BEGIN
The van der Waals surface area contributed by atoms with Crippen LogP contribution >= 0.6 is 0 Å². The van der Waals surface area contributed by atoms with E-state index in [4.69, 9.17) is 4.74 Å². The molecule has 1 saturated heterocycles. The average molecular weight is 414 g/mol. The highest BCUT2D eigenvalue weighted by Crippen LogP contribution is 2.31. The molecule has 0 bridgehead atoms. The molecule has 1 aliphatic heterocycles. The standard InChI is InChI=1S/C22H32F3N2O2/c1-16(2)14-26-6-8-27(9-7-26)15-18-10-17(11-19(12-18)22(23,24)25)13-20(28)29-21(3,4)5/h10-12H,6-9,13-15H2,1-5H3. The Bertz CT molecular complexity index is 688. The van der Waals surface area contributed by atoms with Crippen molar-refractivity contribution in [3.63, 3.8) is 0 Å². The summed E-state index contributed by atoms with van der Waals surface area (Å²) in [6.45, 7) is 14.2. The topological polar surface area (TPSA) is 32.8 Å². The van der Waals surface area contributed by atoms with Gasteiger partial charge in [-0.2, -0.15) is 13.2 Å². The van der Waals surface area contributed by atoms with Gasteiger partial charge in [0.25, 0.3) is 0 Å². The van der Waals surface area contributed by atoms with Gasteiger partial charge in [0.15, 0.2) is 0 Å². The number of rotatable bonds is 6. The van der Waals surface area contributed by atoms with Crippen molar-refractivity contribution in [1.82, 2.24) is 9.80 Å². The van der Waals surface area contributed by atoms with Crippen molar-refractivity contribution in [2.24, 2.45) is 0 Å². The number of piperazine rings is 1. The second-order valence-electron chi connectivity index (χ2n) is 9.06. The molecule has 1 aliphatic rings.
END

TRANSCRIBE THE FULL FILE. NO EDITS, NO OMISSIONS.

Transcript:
The van der Waals surface area contributed by atoms with Crippen LogP contribution >= 0.6 is 0 Å². The van der Waals surface area contributed by atoms with E-state index in [4.69, 9.17) is 4.74 Å². The molecule has 1 saturated heterocycles. The average molecular weight is 414 g/mol. The highest BCUT2D eigenvalue weighted by Crippen LogP contribution is 2.31. The molecule has 0 bridgehead atoms. The molecule has 1 aliphatic heterocycles. The standard InChI is InChI=1S/C22H32F3N2O2/c1-16(2)14-26-6-8-27(9-7-26)15-18-10-17(11-19(12-18)22(23,24)25)13-20(28)29-21(3,4)5/h10-12H,6-9,13-15H2,1-5H3. The Bertz CT molecular complexity index is 688. The van der Waals surface area contributed by atoms with Crippen molar-refractivity contribution in [3.63, 3.8) is 0 Å². The summed E-state index contributed by atoms with van der Waals surface area (Å²) in [6.45, 7) is 14.2. The topological polar surface area (TPSA) is 32.8 Å². The van der Waals surface area contributed by atoms with Gasteiger partial charge in [-0.2, -0.15) is 13.2 Å². The van der Waals surface area contributed by atoms with Gasteiger partial charge in [0.25, 0.3) is 0 Å². The van der Waals surface area contributed by atoms with Gasteiger partial charge in [0.15, 0.2) is 0 Å². The number of rotatable bonds is 6. The van der Waals surface area contributed by atoms with Crippen molar-refractivity contribution in [1.82, 2.24) is 9.80 Å². The van der Waals surface area contributed by atoms with Crippen molar-refractivity contribution in [2.24, 2.45) is 0 Å². The number of piperazine rings is 1. The second-order valence-electron chi connectivity index (χ2n) is 9.06. The molecule has 1 aliphatic rings.